In the LGBT community, the opposite of pride is self-hatred. But in the Bible, the opposite of pride is faith. Was pride keeping me from faith, or was pride keeping me from self-hatred? That was when the question inserted itself like a foot in the door: Did pride distort self-esteem the way lust distorts love? This was the first of my many betrayals against the LGBT community: whose dictionary did I trust? The one used by the community that I helped create or the one that reflected the God who created me? As soon as the question formed itself into words, I felt convicted of the sin of pride. Pride was my downfall. I asked God for the mercy to repent of my pride at its root. . . .
My conversion left my former friends and family thinking I was loony to the core. How could I leave a worldview that was open, welcoming, and inclusive for one that believes in Original Sin, values the law of God, seeks conversion into a born-again constitution, believes in the truthful ontology of God’s Word as found in the Bible, claims the exclusivity of Christ for salvation, and purports the redemptive quality of suffering? Only one reason: because Jesus is a real and risen Lord and because he claimed me for himself.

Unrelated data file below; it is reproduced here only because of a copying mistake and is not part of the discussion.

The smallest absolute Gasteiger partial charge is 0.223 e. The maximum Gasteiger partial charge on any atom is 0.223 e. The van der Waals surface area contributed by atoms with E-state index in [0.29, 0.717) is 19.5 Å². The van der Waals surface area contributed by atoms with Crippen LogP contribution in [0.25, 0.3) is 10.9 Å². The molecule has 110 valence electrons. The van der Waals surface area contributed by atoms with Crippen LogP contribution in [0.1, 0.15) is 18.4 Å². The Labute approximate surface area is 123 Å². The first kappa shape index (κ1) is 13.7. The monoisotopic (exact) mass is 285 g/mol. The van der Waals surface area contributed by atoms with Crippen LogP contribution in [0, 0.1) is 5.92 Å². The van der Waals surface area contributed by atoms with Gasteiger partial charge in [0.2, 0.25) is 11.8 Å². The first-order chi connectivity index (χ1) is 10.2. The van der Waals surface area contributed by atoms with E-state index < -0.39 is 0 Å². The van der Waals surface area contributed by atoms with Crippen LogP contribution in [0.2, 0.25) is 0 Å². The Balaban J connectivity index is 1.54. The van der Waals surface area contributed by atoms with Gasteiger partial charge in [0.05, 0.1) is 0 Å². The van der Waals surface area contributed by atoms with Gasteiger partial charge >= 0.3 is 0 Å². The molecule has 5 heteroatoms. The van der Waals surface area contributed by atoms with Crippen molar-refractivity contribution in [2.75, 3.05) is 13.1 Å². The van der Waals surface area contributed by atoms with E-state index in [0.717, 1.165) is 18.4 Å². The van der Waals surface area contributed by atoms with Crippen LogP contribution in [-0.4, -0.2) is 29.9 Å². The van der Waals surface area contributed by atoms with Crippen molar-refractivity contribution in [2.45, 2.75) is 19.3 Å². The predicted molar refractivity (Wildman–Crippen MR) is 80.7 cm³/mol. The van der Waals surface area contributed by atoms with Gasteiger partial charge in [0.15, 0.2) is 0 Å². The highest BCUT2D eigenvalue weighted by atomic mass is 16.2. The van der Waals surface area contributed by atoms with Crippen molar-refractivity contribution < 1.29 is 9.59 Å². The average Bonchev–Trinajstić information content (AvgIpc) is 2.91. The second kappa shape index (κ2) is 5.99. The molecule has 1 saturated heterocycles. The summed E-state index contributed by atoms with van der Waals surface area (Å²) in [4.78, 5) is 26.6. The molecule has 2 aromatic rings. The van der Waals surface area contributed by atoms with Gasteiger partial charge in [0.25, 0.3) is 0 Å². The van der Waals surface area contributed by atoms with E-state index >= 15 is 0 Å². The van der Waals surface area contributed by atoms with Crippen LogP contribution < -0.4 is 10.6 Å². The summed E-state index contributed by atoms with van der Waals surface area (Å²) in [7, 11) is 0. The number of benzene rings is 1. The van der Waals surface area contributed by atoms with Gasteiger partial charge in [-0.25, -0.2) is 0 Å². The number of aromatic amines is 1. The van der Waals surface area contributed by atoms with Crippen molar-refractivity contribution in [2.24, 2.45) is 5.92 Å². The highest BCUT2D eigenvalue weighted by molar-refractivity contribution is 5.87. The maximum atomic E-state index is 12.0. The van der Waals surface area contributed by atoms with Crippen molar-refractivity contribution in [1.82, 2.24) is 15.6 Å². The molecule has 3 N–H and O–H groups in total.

―Rosaria Champagne Butterfield,
Openness Unhindered: Further Thoughts of an Unlikely Convert on Sexual Identity and Union with Christ